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Old 06-03-22, 09:34 AM
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Tawraste666
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Yep, no wear in a week unless you bathe it in sand first.
Contaminants in the oil grinding the chain's component parts are what cause wear.

Keep that chain clean and lubed (just 1 drop per roller) and it won't wear for thousands of miles.
Edit: here's a chain flushed out with carb cleaner so you can see the crap from the road.


Last edited by Tawraste666; 06-03-22 at 09:37 AM.
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Old 06-03-22, 09:47 AM
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Why degrease a new chain?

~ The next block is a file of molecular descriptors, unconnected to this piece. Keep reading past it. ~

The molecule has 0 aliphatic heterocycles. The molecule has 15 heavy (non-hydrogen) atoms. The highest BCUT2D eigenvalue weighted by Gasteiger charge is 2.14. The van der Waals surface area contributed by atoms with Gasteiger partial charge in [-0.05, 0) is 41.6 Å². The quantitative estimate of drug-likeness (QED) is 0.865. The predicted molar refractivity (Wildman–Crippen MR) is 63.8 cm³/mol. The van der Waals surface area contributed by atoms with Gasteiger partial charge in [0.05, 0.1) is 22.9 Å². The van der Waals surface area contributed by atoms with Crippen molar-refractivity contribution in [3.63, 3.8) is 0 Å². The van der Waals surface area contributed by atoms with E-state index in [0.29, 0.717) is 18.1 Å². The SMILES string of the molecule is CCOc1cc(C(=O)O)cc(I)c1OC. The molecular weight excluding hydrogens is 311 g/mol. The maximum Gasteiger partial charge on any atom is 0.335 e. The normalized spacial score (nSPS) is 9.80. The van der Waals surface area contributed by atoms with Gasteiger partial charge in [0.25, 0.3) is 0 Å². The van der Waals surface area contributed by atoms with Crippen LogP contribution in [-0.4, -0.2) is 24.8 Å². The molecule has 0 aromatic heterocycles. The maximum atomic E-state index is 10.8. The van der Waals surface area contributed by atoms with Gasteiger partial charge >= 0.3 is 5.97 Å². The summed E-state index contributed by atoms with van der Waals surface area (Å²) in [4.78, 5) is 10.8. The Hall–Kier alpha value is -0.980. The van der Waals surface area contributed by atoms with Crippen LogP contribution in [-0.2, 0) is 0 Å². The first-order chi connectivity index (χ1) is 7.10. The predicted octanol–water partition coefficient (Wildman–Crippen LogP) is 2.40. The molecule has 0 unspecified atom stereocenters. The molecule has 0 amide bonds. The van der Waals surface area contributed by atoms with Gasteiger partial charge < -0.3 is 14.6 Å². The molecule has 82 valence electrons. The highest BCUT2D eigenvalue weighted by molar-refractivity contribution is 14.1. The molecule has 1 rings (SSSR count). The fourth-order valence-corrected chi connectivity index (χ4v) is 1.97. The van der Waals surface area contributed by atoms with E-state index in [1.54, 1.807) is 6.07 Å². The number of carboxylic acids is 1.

Why carb cleaner down the drain?
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Old 06-03-22, 09:51 AM
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Tawraste666
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Originally Posted by trailangel View Post
Why degrease a new chain?
Why brake cleaner down the drain?
Agreed, no need to clean a brand new chain. As for the carb cleaner down the drain, thats my cleaning regime:
250 miles, flush with carb carb cleaner then relube with ACF-50.
Both my chains are on 4000 miles. They look super shiny at all times and have ridiculously minimal wear.
Hooray.
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Old 06-03-22, 10:06 AM